17 June 2016

Our teachers have been trained how to use a special teaching method called Sound Training. The method is called Sound Training because it  focuses on the sounds and syllables in words. 

It helps our pupils to read new words by ‘decoding’ them. They do this by learning the meanings of commonly used prefix, suffix, stem and root components of words, which they can then apply to words they haven’t seen before.

For example, pupils learn that the prefix ‘ex’ indicates ‘out’, and are given examples like ‘exit’ or ‘exhale’, or that the suffix ‘-ology’ denotes ‘study’ of something, using examples such as ‘biology’ or ‘geology’. 

By mastering the meanings of these core components through active listening, independent thinking and repetition, our pupils can then apply their knowledge to decode brand new words. 

The method also helps to build our pupils' confidence in reading and supports them to be active, rather than passive, learners.

Pupils are expected to achieve an average of 27 months of reading age progress following the six-week programme, according to an independent study of Sound Training by Northumbria University.

However, Year 11 pupils at Norham High School who’ve taken part in the scheme have achieved an impressive 46 months of progress on average, against their starting point.

And Year 7 pupils who’ve been part of the trial have achieved a startling 90 months of progress in just six weeks, giving some 11-year-olds a reading age of 18 and significantly boosting their reading confidence.

David Baldwin, Executive Headteacher at Norham High School, is impressed by the impact Sound Training has had in such a short space of time.

He said: “We were determined to do all we could to help boost the abilities and exam chances of our Year 11 students, particularly in English and Maths. 

“Training has been pitched at a level appropriate to each pupil, so some have received higher level training to give them a real edge, whilst others have had a package to bring them at least up to or beyond their expected ability, in preparation for exams.

“When you have a GCSE student with a below-functional reading age, it makes a huge impact on their chances of exam success. Not all of our pupils are in this situation of course, but for those who are, addressing it quickly and effectively was absolutely crucial.

“We looked at the interventions that were out there and Sound Training really stood out for us. We were particularly influenced by the fact that impact of the technique had been independently verified by Northumbria University.

“We were told to expect an average of 27 weeks reading gain in six weeks, which would have been fantastic in itself, but the progress we’ve seen with our pupils, especially those who came in at a much lower starting point, have just blown us away. It’s really accelerated their learning and we can’t wait to see the impact it has on GCSE exam results in the summer.”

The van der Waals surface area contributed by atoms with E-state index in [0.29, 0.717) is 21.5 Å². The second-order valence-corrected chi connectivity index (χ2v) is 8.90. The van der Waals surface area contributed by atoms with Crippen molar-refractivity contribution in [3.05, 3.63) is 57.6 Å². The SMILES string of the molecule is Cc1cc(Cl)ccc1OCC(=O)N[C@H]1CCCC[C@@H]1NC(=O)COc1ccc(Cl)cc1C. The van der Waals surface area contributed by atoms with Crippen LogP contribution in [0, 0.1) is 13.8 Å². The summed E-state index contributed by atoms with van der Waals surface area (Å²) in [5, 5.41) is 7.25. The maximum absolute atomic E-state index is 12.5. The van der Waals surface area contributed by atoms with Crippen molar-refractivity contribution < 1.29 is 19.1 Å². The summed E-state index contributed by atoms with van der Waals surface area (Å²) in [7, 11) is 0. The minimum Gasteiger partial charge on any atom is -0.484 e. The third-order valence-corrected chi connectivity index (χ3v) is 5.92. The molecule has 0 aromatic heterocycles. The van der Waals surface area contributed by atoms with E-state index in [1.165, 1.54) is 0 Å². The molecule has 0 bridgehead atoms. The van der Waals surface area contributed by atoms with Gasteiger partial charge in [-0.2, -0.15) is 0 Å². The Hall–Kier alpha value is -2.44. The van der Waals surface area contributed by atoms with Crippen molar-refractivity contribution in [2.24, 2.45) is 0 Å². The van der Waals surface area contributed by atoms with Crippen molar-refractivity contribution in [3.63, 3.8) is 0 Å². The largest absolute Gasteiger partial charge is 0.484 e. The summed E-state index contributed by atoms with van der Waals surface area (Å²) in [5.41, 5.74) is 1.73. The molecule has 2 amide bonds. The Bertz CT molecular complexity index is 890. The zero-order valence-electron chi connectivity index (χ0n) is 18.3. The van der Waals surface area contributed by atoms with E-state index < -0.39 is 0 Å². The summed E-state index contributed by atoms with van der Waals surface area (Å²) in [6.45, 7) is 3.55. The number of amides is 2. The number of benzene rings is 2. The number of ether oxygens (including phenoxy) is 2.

Mr Baldwin added:

“We’ve also trialled the intervention with a small set of Year 7 pupils and the results have been amazing, with an average reading age improvement of 99 months, meaning some of our 11-year-olds have the reading age of an 18 year old. It’s just astounding, really

“Because of the success, we plan to roll Sound Training out across the whole school as soon as we can. By effectively addressing reading issues as early as possible, pupils can make more progress more quickly as time goes on.”

Pupils undergo Sound Training for an intensive six-week period, for one hour per week in small groups of just four pupils, and sessions are deliberately delivered at a rapid pace.

The training uses fast, focused and fun multi-sensory teaching methods to ensure students are fully engaged in active learning, including cue cards and repetition.

Katy Parkinson, founder of Sound Training, said: 

 “We’ve been delighted by the level of success seen at Norham High School. The school staff who’ve been involved in mastering the method themselves then delivering it to their pupils have really embraced the technique wholeheartedly and with huge enthusiasm. 

“We can see that the staff at Norham have high aspirations for their pupils and really want them to do well. Their professionalism and enthusiasm has clearly had an impact on pupils, which is demonstrated by the fantastic results achieved.”

Katy added:

“We believe that all students need to be taught how vocabulary systems work so that they can improve and build upon their knowledge. Students also need to take responsibility and ownership of that building - we cannot do it for them. We cannot teach them a definition for every word they come across.

 “Students forget word definitions very quickly if they are simply supplied by a teacher because they are not taking part in the learning process. Using the Sound Training method of teaching vocabulary encourages students to become active rather than passive learners.

 “By mastering word-building strategies, students can work out the words for themselves, and this switches on their ‘thinking muscles’. Once this word knowledge is there, they can then start to apply other reading strategies, such as reading around the subject or looking for context cues without becoming frustrated and giving up.”